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Etana Padan
Etana Padan
Synopsis of Research:

(The references are cited according to the List of Publications)
                                                                                                                                  
The research subjects of Etana Padan are in molecular and structural biology of membrane proteins. These topics are in the front of modern biochemistry. Membrane proteins represent about 30 % of the proteome and have indispensable functions in all living cells; they are involved in energy storage and transduction, transport of solutes into the cells and export of toxic material from the cells and signal transduction across membranes, an essential process in cell communication and normal proliferation. It is not surprising, that about 60% of the drug targets are membrane proteins.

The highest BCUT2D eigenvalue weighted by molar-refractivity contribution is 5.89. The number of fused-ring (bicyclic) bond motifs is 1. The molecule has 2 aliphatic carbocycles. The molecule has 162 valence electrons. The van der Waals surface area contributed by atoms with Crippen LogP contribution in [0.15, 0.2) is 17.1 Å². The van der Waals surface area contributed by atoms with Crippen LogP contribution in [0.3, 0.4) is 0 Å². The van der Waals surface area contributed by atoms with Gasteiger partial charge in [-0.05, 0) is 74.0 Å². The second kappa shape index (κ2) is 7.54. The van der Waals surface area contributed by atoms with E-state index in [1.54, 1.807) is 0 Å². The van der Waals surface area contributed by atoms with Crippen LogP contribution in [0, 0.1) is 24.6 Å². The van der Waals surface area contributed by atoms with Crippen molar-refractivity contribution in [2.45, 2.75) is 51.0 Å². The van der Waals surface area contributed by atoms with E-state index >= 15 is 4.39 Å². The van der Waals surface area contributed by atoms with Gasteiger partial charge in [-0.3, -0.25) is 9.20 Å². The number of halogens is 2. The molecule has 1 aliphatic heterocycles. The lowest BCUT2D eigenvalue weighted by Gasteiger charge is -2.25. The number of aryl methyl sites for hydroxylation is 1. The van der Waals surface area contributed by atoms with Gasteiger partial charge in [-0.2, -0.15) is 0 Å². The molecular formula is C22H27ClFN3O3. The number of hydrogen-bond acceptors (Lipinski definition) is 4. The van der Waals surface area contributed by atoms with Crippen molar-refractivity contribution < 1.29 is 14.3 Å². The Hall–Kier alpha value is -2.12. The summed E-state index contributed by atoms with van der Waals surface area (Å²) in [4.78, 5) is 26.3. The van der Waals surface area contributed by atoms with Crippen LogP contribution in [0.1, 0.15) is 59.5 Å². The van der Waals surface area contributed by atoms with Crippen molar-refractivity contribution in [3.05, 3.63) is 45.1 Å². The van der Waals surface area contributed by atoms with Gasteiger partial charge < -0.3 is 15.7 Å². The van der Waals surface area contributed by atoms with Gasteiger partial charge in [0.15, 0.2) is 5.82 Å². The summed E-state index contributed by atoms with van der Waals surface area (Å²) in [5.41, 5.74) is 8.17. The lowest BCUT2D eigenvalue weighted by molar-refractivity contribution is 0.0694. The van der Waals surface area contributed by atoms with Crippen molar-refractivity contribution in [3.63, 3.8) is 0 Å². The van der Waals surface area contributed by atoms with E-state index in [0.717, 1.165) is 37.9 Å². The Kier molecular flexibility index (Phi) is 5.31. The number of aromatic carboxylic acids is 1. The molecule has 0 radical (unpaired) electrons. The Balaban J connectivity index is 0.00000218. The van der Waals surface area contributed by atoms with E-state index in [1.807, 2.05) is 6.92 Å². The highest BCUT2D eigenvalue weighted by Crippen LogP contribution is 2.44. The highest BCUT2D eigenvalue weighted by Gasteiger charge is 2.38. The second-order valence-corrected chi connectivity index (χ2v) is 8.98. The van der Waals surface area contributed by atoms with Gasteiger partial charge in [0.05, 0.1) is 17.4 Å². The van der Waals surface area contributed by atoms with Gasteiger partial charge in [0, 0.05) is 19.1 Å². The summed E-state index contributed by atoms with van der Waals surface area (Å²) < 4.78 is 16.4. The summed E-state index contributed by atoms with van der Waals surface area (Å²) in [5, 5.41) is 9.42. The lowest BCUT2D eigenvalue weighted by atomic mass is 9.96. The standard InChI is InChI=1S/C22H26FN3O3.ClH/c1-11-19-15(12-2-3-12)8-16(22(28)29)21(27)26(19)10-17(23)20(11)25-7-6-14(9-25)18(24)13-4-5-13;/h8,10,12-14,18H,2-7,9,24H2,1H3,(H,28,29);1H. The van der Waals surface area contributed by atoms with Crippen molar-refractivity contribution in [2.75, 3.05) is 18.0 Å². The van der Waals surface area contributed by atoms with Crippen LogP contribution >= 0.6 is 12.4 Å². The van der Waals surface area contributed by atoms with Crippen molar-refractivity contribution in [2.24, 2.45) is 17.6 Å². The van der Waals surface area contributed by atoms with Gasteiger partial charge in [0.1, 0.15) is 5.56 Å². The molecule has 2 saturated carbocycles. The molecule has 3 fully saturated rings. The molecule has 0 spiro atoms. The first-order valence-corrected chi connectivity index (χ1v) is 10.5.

The group of Etana Padan discovered anoxygenic photosynthesis in cyanobacteria (16,17,21-23,25,27,28,29,31,32,41,48,49,53,54,61,64,66,67) and the responsible enzyme, sulfide quinone oxido-reductase (SQR) (70,76,96,126), an integral membrane protein (in Oscillatori limnetica) . Her group cloned the gene, expressed and purified the protein and characterized its properties. These achievements have been a landmark in the understanding of the physiology and ecology of prokaryotic phototrophs; SQR-based photosynthesis has since been shown to be a general property of many prokaryotic phototrophs and to have a paramount ecological importance in niches in which anoxic conditions prevail (41,83,86,88,101,104,110,116). Interestingly, recently SQR has been found in other bacteria and even in yeast mitochondria, suggesting a role in detoxification of sulfide in anaerobic eukaryotes.